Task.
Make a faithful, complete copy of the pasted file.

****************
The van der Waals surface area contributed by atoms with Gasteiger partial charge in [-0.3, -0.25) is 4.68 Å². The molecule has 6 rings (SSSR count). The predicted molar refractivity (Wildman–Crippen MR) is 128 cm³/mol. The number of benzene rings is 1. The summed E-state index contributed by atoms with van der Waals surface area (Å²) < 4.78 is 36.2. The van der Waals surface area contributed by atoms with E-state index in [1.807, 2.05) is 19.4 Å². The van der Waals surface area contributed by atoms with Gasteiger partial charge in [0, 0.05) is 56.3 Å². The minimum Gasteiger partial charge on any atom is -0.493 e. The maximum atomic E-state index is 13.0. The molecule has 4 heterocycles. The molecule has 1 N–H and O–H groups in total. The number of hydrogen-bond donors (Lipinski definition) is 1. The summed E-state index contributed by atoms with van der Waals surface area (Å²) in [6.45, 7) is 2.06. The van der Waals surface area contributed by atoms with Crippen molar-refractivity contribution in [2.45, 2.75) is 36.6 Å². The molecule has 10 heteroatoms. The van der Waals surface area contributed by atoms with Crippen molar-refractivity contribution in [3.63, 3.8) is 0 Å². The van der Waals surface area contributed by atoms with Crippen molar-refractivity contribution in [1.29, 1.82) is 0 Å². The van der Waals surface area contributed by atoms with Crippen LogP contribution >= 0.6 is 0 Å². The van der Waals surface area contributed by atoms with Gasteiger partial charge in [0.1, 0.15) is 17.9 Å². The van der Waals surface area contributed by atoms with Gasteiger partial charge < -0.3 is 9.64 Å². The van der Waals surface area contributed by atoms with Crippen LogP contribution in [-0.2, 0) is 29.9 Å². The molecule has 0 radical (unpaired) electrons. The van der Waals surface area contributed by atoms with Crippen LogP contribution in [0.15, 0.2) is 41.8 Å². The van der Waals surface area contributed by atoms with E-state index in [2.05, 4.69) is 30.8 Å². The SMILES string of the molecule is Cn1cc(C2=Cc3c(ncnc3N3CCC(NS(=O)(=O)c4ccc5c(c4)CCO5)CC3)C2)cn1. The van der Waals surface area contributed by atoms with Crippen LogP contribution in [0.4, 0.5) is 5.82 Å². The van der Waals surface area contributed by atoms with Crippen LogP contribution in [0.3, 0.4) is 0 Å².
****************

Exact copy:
The van der Waals surface area contributed by atoms with Gasteiger partial charge in [-0.3, -0.25) is 4.68 Å². The molecule has 6 rings (SSSR count). The predicted molar refractivity (Wildman–Crippen MR) is 128 cm³/mol. The number of benzene rings is 1. The summed E-state index contributed by atoms with van der Waals surface area (Å²) < 4.78 is 36.2. The van der Waals surface area contributed by atoms with E-state index in [1.807, 2.05) is 19.4 Å². The van der Waals surface area contributed by atoms with Gasteiger partial charge in [0, 0.05) is 56.3 Å². The minimum Gasteiger partial charge on any atom is -0.493 e. The maximum atomic E-state index is 13.0. The molecule has 4 heterocycles. The molecule has 1 N–H and O–H groups in total. The number of hydrogen-bond donors (Lipinski definition) is 1. The summed E-state index contributed by atoms with van der Waals surface area (Å²) in [6.45, 7) is 2.06. The van der Waals surface area contributed by atoms with Crippen molar-refractivity contribution in [2.45, 2.75) is 36.6 Å². The molecule has 10 heteroatoms. The van der Waals surface area contributed by atoms with Crippen molar-refractivity contribution in [3.63, 3.8) is 0 Å². The van der Waals surface area contributed by atoms with Crippen molar-refractivity contribution in [1.29, 1.82) is 0 Å². The van der Waals surface area contributed by atoms with Crippen LogP contribution >= 0.6 is 0 Å². The van der Waals surface area contributed by atoms with Gasteiger partial charge in [0.1, 0.15) is 17.9 Å². The van der Waals surface area contributed by atoms with Gasteiger partial charge < -0.3 is 9.64 Å². The van der Waals surface area contributed by atoms with Crippen LogP contribution in [-0.2, 0) is 29.9 Å². The molecule has 0 radical (unpaired) electrons. The van der Waals surface area contributed by atoms with Crippen LogP contribution in [0.15, 0.2) is 41.8 Å². The van der Waals surface area contributed by atoms with E-state index in [2.05, 4.69) is 30.8 Å². The SMILES string of the molecule is Cn1cc(C2=Cc3c(ncnc3N3CCC(NS(=O)(=O)c4ccc5c(c4)CCO5)CC3)C2)cn1. The van der Waals surface area contributed by atoms with Crippen LogP contribution in [0.4, 0.5) is 5.82 Å². The van der Waals surface area contributed by atoms with Crippen LogP contribution in [0.3, 0.4) is 0 Å².